By Paula Burrows

*Cover image by Blaine Campbell

The exhibition Ghostly Makers, on now at Burnaby Art Gallery, spotlights artists redefining the concept of cultural belonging. Each featured piece explores how supernatural phenomena (or hauntings) can offer a healing path for uprooted communities. 

Curated by Carmen Levy-Milne, this thoughtful collection features the work of five artists: Samar Hejazi, Jacqueline Morrisseau-Addison, Keysha Rivera, Arezu Salamzadeh, and Lan “Florence” Lee. It’s an eclectic array of female voices from differing backgrounds, with the throughline of their use of ghostly imagery. Each artist creatively reimagines cultural practices that have been brushed aside or outright lost through their transfer through colonization and settlement.

Curator Levy-Milne, who is of Ashkenazi Jewish and Irish heritage, had the idea for the show as part of her master’s thesis at UBC, in which she delves into the therapeutic potential of art for community restoration and healing of collective trauma. The show’s title, borrowed from Avery Gordon’s work Ghostly Matters: Haunting and the Sociological Imagination, introduces haunting as a state of refamiliarization. It’s a compelling notion that serves as the backbone of Levy-Milne’s vision. 

The artists use a diverse range of mediums to communicate the intricacies of cultural identity and belonging, particularly in the context of diasporic populations. The shared use of haunting imagery underscores the mission to reclaim and reinterpret cultural heritage that has suffered intergenerational loss.

Exploring the space, Keysha Rivera, an artist of Afro-Indigenous descent, beckons visitors with her soft sculptures crafted from 2D photographs taken by her mother during the 1980s. These works delve into home vulnerability, Caribbean identity, and the tenderness of memory and recollection.

Samar Hejazi’s exceptional work, Intricacies of Wholeness, draws inspiration from traditional Palestinian Tatreez designs. Palestinian women originally embroidered these intricate designs to identify their ancestral villages. Hejazi deviates from the conventional constraints of embroidery, experimenting with novel thread techniques to create abstract forms. It’s an approach that challenges the established norms while paying homage to a historical medium of expression that empowered women when spoken words were inadequate. Palestinian women could, through their embroidery, record their observations and stories, avoiding the societal oppression they lived through. After al-Nakba, the mass exodus of Arabs from Palestine, Tatreez designs became symbols for the preservation of Palestinian culture. A Canadian of Palestinian descent, Hejazi challenges notions of cultural identity and belonging with these abstract Tatreez embroideries.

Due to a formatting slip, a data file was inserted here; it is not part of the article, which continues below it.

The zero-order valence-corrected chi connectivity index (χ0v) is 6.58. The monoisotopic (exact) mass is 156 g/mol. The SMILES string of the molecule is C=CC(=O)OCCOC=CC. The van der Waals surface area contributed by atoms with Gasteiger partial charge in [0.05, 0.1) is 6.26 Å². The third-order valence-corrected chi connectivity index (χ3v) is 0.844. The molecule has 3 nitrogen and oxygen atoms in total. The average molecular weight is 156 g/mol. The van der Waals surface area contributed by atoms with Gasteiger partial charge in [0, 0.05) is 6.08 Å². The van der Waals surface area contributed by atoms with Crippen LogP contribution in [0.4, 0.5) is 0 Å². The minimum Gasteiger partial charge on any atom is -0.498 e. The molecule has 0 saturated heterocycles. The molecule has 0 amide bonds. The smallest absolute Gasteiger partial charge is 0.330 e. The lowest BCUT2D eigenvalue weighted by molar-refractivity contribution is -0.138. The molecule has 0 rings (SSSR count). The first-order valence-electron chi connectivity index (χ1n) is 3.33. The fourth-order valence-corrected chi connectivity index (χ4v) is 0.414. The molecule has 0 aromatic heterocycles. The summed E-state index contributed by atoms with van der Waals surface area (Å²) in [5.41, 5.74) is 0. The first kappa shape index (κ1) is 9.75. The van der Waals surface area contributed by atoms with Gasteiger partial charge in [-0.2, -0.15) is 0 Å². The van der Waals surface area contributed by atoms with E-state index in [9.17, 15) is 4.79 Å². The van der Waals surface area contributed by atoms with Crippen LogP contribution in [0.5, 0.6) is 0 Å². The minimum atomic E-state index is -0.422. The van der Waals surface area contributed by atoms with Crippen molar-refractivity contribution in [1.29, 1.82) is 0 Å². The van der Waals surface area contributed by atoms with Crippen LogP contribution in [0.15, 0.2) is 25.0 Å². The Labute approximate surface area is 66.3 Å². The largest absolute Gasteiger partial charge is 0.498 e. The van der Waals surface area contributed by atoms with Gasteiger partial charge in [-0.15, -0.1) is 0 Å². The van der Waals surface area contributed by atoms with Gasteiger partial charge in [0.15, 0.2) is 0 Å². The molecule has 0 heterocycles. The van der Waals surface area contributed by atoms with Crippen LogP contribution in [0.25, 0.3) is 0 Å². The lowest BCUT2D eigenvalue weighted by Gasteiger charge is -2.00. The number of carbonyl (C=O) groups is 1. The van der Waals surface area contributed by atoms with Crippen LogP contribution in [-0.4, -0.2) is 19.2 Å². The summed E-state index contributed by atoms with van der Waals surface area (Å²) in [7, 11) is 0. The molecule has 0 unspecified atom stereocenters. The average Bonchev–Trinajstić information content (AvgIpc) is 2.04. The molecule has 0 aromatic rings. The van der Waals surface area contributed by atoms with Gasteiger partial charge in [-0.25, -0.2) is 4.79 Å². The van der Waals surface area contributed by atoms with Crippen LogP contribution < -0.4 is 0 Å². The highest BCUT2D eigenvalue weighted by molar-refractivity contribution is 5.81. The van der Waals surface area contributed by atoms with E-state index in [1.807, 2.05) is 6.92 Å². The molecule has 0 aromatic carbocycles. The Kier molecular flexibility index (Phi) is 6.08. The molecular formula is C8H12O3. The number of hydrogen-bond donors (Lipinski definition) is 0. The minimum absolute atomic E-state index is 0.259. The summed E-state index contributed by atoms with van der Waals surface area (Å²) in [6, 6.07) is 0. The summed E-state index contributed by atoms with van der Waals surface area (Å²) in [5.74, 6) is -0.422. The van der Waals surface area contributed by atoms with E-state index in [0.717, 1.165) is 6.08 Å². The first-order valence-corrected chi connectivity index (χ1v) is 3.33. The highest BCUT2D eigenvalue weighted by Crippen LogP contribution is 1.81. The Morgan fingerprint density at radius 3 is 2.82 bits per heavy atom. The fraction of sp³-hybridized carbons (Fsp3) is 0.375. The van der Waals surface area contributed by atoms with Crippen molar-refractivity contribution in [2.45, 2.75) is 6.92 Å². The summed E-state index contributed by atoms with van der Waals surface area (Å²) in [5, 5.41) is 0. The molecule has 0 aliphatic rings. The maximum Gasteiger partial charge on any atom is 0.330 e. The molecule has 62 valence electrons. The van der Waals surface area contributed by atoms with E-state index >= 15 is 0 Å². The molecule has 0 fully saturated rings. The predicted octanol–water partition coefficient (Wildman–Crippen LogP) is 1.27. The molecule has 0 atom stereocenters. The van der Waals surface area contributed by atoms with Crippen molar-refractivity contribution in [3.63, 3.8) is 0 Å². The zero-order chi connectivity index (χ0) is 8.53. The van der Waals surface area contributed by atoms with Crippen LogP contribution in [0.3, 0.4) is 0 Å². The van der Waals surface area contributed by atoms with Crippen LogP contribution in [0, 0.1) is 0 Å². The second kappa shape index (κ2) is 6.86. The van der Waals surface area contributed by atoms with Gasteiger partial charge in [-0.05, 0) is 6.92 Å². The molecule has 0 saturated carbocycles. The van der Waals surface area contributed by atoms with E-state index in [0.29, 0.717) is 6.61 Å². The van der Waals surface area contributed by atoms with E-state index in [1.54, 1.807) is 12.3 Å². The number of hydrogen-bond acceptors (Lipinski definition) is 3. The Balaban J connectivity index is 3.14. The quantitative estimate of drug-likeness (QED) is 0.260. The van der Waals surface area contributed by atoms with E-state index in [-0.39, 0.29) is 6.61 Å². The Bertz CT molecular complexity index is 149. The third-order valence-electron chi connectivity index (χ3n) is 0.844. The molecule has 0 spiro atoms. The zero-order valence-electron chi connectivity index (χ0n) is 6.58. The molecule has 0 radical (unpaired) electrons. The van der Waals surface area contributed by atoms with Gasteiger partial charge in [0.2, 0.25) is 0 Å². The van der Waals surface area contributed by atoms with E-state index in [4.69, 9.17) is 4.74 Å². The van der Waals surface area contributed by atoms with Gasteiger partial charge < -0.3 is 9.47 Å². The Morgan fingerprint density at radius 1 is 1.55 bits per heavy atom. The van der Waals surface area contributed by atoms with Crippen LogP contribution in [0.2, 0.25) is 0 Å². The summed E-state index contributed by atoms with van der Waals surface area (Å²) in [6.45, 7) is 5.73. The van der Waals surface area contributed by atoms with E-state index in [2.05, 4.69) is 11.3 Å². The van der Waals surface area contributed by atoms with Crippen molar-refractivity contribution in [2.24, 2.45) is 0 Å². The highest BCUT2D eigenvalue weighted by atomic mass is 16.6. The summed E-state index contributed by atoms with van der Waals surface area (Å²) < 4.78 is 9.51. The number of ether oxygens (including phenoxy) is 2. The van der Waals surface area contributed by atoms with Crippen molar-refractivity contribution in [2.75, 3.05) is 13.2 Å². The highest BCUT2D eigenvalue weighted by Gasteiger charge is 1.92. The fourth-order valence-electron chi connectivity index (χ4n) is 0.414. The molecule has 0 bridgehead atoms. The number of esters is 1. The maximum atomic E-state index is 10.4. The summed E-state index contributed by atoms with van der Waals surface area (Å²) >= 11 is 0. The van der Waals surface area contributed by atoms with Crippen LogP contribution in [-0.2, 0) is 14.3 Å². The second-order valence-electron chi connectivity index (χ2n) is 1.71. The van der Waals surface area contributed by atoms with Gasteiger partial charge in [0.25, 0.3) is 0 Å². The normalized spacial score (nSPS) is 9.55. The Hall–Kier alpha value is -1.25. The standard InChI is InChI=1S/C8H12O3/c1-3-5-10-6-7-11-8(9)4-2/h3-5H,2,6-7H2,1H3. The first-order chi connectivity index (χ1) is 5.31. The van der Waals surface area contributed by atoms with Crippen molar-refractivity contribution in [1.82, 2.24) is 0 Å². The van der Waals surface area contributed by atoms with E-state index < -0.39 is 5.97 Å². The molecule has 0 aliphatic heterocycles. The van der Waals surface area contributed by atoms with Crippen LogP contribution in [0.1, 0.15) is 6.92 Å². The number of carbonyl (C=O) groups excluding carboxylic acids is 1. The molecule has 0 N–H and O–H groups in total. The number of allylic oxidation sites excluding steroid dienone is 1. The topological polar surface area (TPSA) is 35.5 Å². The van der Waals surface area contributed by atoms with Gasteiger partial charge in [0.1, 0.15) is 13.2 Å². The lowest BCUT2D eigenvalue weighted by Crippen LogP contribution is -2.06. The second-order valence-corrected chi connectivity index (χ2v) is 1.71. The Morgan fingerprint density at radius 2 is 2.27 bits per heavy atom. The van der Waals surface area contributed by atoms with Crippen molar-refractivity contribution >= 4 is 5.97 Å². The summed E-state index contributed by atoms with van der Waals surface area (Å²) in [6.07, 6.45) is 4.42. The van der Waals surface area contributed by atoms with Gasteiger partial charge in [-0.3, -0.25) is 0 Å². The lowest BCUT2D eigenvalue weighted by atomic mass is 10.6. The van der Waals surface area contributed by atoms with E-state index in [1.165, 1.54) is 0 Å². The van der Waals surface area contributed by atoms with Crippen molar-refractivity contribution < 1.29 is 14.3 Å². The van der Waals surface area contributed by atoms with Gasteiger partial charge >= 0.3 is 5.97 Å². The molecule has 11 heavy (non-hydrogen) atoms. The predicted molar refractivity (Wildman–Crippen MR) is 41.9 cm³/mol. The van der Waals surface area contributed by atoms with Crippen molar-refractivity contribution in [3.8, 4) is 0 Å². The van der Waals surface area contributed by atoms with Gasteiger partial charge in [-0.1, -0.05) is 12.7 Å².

Beautiful in its simplicity is a collection of ceramic orange peels by Lan Florence Yee in collaboration with their friend Arezu Salamzadeh entitled Please Help Yourself. The peels symbolize the Cantonese practice of sharing among guests and strangers as a gesture of hospitality. During the isolation of the pandemic, Yee and Salamzadeh shipped unmoulded clay to friends and family and asked them to “share a tangerine.” The resulting fired and glazed peels are now a testament to collective creativity and shared human experiences.

Another poignant piece comes from mixed-media artist Jacqueline Morrisseau-Addison, who contributes Wiikondowin. The piece encapsulates the Anishinaabe practice of honouring spirits in the otherworld. Morrisseau-Addison invites viewers into her family kitchen, a space that embodies the nurturing of familial bonds through the retelling of ancestral stories. She bridges temporal and spatial distances, fostering connections with loved ones she’s never met in person.

In its entirety, Ghostly Makers thoughtfully unites five exceptional female artists, each on a personal journey to preserve and reconnect with their ancestral cultures. Their expressions serve as a testament to the persistence of cultural identity even when one is raised far from its roots or when historical injustices have suppressed those roots. The show invites us to ponder what cultural belonging truly means, especially for those whose traditions have been overshadowed by colonialism.

You can visit Ghostly Makers as well as the gallery’s other current exhibit, Tending Otherworlds, until September 24, 2023

For more details, visit

Burnaby Art Gallery: From Metrotown Station, take the #144 Bus to Deer Lake Ave and Rowan Drive

A Legacy of Ethnography, by Lan Florence Yee, 2021, hand embroidery on cotton voile inkjet-printed, collection of the artist.
Photography: Blaine Campbell

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